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Hoffmann, R. A wiki for the life sciences where authorship matters. Nature Genetics (2008)

Decreased brain levels of 2',3'-cyclic nucleotide-3'-phosphodiesterase in Down syndrome and Alzheimer's disease.

In Down syndrome (DS) as well as in Alzheimer's disease (AD) oligodendroglial and myelin alterations have been reported. 2',3'-cyclic nucleotide-3'-phosphodiesterase (CNPase) and carbonic anhydrase II (CA II) are widely accepted as markers for oligodendroglia and myelin. However, only data on CNPase activity have been available in AD and DS brains so far. In our study we determined the protein levels of CNPase and CA II in DS, AD and in control post mortem brain samples in order to assess oligodendroglia and myelin alterations in both diseases. We used two dimensional electrophoresis to separate brain proteins that were subsequently identified by matrix assisted laser desorption and ionization mass-spectroscopy (MALDI-MS). Seven brain areas were investigated (frontal, temporal, occipital and parietal cortex, cerebellum, thalamus and caudate nucleus). In comparison to control brains we detected significantly decreased CNPase protein levels in frontal and temporal cortex of DS patients. The level of CA II protein in DS was unchanged in comparison to controls. In AD brains levels of CNPase were decreased in frontal cortex only. The level of CA II in all brain areas in AD group was comparable to controls. Changes of CNPase protein levels in DS and AD are in agreement with the previous finding of decreased CNPase activity in DS and AD brain. They probably reflect decreased oligodendroglial density and/or reduced myelination. These can be secondary to disturbances in axon/oligodendroglial communication due to neuronal loss present in both diseases. Alternatively, reduced CNPase levels in DS brains may be caused by impairment of glucose metabolism and/or alterations of thyroid functions.[1]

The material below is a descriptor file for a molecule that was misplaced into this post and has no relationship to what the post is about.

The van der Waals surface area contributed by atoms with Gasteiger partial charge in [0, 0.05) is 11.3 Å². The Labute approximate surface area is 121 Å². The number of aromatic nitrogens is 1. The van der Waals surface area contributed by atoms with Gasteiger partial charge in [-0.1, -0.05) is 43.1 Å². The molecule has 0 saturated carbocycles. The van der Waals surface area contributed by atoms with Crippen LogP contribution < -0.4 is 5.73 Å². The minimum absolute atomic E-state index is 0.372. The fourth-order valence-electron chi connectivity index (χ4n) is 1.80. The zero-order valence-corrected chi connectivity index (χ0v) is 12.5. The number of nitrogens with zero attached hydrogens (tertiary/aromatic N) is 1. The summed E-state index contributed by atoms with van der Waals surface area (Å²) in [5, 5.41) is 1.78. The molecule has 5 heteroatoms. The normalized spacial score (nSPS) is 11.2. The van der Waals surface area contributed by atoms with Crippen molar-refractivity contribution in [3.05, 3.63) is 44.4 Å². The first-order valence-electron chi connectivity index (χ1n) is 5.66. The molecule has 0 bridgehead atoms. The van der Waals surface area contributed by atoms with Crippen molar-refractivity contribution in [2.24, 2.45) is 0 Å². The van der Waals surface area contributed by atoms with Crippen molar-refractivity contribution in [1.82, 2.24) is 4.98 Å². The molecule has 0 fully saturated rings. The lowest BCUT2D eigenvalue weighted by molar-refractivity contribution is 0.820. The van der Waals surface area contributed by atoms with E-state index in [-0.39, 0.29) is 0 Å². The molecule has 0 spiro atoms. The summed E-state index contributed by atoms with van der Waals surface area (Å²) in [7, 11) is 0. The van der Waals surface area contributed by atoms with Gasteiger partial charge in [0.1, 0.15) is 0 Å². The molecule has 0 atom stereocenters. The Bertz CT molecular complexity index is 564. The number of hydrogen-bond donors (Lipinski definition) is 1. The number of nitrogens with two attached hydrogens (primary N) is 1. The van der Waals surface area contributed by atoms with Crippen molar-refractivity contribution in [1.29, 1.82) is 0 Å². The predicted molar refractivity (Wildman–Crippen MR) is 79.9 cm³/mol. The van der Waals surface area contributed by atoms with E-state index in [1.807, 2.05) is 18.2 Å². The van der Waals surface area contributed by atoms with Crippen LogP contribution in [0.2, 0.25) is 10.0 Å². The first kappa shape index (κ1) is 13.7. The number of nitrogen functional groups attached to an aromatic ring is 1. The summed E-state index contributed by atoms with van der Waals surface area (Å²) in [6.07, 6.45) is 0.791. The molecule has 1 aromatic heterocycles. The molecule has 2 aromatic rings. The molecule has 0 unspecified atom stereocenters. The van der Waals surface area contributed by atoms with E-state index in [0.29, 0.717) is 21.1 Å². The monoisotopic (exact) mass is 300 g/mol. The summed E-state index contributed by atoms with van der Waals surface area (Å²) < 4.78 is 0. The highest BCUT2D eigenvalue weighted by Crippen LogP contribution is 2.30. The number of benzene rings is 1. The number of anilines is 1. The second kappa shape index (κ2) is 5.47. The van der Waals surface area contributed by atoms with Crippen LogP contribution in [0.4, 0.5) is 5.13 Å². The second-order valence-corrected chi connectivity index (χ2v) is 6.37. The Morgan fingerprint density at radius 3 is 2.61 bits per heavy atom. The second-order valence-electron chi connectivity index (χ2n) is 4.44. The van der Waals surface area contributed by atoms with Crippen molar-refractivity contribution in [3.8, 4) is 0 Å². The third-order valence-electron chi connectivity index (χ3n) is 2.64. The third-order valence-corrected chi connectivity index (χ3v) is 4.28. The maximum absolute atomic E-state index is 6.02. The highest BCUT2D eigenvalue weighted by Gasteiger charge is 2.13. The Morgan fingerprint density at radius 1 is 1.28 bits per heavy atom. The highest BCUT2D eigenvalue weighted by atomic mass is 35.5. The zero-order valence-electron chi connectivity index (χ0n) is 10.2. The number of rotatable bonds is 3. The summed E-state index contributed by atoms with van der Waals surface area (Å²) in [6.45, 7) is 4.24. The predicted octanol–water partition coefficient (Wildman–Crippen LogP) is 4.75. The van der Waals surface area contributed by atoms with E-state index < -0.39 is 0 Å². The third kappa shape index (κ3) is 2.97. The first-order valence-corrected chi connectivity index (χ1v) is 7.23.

1. Decreased brain levels of 2',3'-cyclic nucleotide-3'-phosphodiesterase in Down syndrome and Alzheimer's disease. Vlkolinský, R., Cairns, N., Fountoulakis, M., Lubec, G. Neurobiol. Aging (2001) [Pubmed]
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